Fears an independent professional standards board (IPSB) would represent another tier of regulation are misplaced, the Chartered Insurance Institute (CII) says.
The Institute says concerns over what it calls "regulatory duplication" will be resolved by the IPSB having an "unambiguous demarcation" of its role as opposed to the FSA or FOS, as well as a "clear statutory role".
"There has been some confusion about whether an IPSB would be another professional body," it states. "As envisaged, it would have a very specific role sitting above, rather than duplicating, the functions of what existing professional bodies do."
Dual regulation was one of three 'myths' the CII today moved to dispel ahead of the introduction of an IPSB, one of the RDR's central tenets.
Another - that the board would incur annual costs upward of £40m - has been potentially overstated to the tune of more than £38m, it concludes, adding the long-term savings in regulation of paying for an IPSB "could be huge".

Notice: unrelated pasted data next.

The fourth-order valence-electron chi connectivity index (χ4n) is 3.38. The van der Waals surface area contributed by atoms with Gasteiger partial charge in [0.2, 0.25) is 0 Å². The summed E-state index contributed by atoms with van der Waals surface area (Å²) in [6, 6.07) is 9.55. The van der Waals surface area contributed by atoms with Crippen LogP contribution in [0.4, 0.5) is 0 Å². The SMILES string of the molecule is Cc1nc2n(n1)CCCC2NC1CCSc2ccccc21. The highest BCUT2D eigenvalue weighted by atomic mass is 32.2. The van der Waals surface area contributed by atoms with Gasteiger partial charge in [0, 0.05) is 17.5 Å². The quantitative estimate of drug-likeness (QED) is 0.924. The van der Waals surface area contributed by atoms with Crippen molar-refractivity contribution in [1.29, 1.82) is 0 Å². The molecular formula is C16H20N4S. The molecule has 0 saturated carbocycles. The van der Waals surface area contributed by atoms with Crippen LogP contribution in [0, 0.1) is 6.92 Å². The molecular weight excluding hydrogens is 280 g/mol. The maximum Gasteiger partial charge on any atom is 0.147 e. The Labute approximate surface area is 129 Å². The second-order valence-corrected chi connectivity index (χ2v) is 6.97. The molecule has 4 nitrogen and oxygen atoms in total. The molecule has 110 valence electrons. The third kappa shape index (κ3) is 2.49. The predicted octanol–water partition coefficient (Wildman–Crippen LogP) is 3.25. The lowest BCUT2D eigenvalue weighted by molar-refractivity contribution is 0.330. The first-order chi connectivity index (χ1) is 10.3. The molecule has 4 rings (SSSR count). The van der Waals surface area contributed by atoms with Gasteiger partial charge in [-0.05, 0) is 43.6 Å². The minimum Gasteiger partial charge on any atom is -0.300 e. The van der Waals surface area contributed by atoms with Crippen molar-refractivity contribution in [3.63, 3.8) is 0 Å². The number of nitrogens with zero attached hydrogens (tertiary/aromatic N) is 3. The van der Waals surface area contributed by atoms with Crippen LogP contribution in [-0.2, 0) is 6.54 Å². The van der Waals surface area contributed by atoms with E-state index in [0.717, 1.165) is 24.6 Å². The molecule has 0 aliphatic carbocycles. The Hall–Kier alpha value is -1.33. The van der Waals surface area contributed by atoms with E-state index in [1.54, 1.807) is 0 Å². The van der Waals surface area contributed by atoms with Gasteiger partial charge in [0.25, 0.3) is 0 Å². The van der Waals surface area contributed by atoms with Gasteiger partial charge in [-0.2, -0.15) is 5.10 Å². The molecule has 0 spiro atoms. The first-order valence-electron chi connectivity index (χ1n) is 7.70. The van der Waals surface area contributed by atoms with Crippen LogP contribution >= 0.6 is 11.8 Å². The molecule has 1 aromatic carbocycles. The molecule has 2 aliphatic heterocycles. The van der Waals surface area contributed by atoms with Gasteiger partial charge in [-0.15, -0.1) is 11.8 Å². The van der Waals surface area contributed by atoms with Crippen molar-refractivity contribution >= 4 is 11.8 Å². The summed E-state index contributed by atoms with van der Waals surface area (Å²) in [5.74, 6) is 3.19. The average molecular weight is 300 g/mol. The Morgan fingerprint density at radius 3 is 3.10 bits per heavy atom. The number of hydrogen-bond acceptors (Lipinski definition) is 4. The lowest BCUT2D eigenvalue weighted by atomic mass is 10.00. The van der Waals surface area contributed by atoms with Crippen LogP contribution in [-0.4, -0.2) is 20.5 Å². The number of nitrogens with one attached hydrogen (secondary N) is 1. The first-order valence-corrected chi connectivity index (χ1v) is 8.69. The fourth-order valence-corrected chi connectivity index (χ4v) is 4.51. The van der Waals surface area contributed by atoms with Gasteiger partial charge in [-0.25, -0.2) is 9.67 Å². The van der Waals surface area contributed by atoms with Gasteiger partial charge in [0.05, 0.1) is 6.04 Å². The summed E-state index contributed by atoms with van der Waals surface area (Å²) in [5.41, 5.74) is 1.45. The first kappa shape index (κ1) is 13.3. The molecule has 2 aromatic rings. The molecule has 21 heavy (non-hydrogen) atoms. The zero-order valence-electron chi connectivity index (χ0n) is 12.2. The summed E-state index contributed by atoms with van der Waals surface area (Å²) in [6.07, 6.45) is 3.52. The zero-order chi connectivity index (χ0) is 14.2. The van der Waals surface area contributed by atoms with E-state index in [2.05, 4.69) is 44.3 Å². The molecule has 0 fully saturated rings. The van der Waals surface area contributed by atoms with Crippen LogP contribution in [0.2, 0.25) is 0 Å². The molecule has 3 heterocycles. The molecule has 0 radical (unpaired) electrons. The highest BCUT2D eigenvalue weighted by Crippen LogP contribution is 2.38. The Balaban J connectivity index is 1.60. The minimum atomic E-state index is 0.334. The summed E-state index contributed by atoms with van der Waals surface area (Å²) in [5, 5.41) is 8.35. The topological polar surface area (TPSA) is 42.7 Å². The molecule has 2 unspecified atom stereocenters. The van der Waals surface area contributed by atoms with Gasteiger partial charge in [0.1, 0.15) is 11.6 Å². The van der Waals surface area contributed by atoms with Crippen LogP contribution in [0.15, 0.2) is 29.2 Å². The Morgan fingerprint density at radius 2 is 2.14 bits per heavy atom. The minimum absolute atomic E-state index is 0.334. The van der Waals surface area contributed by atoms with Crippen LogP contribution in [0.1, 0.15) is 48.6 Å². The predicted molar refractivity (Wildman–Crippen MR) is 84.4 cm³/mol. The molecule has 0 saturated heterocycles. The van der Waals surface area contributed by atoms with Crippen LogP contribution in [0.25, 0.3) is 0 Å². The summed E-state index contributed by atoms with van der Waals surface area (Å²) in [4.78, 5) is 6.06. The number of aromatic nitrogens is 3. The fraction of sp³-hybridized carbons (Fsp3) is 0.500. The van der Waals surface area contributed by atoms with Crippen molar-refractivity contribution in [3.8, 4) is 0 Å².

The CII compares the annual outlay of organisations similar to the IPSB, calculating the Legal Services Board has a yearly budget of £4.3m and the Professional Oversight Board of the Financial Reporting Council an operating budget of just £1.5m.
"The IPSB should be a ‘standards' board and focus on oversight," it says. "As long as the role of the IPSB is limited to that of oversight, we believe the budget will be a fraction of this [£40m]."
Elsewhere, the CII says the existence of an IPSB would not only help improve consumer clarity and increase savings, but also raise advisers' job satisfaction as consumer trust in the industry soars.
Pointing to FSCP research (Jan 2008) suggesting consumers see all advisers as "salesmen who are ultimately out for their own interests rather than those of the consumer", the CII says an IPSB would, over time, encourage increased status for the adviser profession.
"The development of professional standards should improve job satisfaction for professionals in an industry commanding greater trust and respect, on a par with other professionals with rigorous standards like accountants and lawyers."
‘Important to have an anchor’
Report to be written by TPR
Lack of innovation for solutions
Some 2,000 consumers affected